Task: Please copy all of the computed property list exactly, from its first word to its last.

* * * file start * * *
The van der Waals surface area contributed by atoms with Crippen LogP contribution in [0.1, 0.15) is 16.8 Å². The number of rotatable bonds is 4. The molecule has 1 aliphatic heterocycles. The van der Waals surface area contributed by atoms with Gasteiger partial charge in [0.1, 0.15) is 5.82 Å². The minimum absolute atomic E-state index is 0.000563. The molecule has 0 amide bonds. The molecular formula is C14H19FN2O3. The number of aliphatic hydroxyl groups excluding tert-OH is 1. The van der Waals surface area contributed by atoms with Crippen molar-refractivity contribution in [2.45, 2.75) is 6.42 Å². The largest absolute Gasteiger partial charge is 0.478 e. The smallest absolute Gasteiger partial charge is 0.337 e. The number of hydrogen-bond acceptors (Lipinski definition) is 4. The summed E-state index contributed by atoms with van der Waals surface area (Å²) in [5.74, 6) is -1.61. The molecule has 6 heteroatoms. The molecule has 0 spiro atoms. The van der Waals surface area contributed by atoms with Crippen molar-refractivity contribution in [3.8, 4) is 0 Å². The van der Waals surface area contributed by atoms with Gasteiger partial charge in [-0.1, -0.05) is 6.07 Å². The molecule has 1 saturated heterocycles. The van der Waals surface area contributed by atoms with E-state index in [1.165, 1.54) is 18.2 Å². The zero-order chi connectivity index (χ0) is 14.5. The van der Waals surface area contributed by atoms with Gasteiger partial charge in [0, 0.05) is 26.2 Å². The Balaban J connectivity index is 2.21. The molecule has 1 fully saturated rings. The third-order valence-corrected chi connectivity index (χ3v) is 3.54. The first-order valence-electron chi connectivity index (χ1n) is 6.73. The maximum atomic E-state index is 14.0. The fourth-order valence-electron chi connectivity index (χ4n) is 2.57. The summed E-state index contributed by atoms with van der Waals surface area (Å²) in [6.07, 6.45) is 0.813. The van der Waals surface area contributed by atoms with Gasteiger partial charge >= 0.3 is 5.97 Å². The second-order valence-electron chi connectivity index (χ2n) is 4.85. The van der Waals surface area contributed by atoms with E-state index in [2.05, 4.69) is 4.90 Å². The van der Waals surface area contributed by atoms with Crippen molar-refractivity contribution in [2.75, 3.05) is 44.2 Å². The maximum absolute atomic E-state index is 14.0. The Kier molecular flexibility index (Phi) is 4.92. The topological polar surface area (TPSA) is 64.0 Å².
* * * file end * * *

The van der Waals surface area contributed by atoms with Crippen LogP contribution in [0.1, 0.15) is 16.8 Å². The number of rotatable bonds is 4. The molecule has 1 aliphatic heterocycles. The van der Waals surface area contributed by atoms with Gasteiger partial charge in [0.1, 0.15) is 5.82 Å². The minimum absolute atomic E-state index is 0.000563. The molecule has 0 amide bonds. The molecular formula is C14H19FN2O3. The number of aliphatic hydroxyl groups excluding tert-OH is 1. The van der Waals surface area contributed by atoms with Crippen molar-refractivity contribution in [2.45, 2.75) is 6.42 Å². The largest absolute Gasteiger partial charge is 0.478 e. The smallest absolute Gasteiger partial charge is 0.337 e. The number of hydrogen-bond acceptors (Lipinski definition) is 4. The summed E-state index contributed by atoms with van der Waals surface area (Å²) in [5.74, 6) is -1.61. The molecule has 6 heteroatoms. The molecule has 0 spiro atoms. The van der Waals surface area contributed by atoms with Crippen molar-refractivity contribution in [3.8, 4) is 0 Å². The van der Waals surface area contributed by atoms with Gasteiger partial charge in [-0.1, -0.05) is 6.07 Å². The molecule has 1 saturated heterocycles. The van der Waals surface area contributed by atoms with E-state index in [1.165, 1.54) is 18.2 Å². The zero-order chi connectivity index (χ0) is 14.5. The van der Waals surface area contributed by atoms with Gasteiger partial charge in [0, 0.05) is 26.2 Å². The Balaban J connectivity index is 2.21. The molecule has 1 fully saturated rings. The third-order valence-corrected chi connectivity index (χ3v) is 3.54. The first-order valence-electron chi connectivity index (χ1n) is 6.73. The maximum atomic E-state index is 14.0. The fourth-order valence-electron chi connectivity index (χ4n) is 2.57. The summed E-state index contributed by atoms with van der Waals surface area (Å²) in [6.07, 6.45) is 0.813. The van der Waals surface area contributed by atoms with Gasteiger partial charge >= 0.3 is 5.97 Å². The second-order valence-electron chi connectivity index (χ2n) is 4.85. The van der Waals surface area contributed by atoms with E-state index in [2.05, 4.69) is 4.90 Å². The van der Waals surface area contributed by atoms with Crippen molar-refractivity contribution in [2.75, 3.05) is 44.2 Å². The maximum absolute atomic E-state index is 14.0. The Kier molecular flexibility index (Phi) is 4.92. The topological polar surface area (TPSA) is 64.0 Å².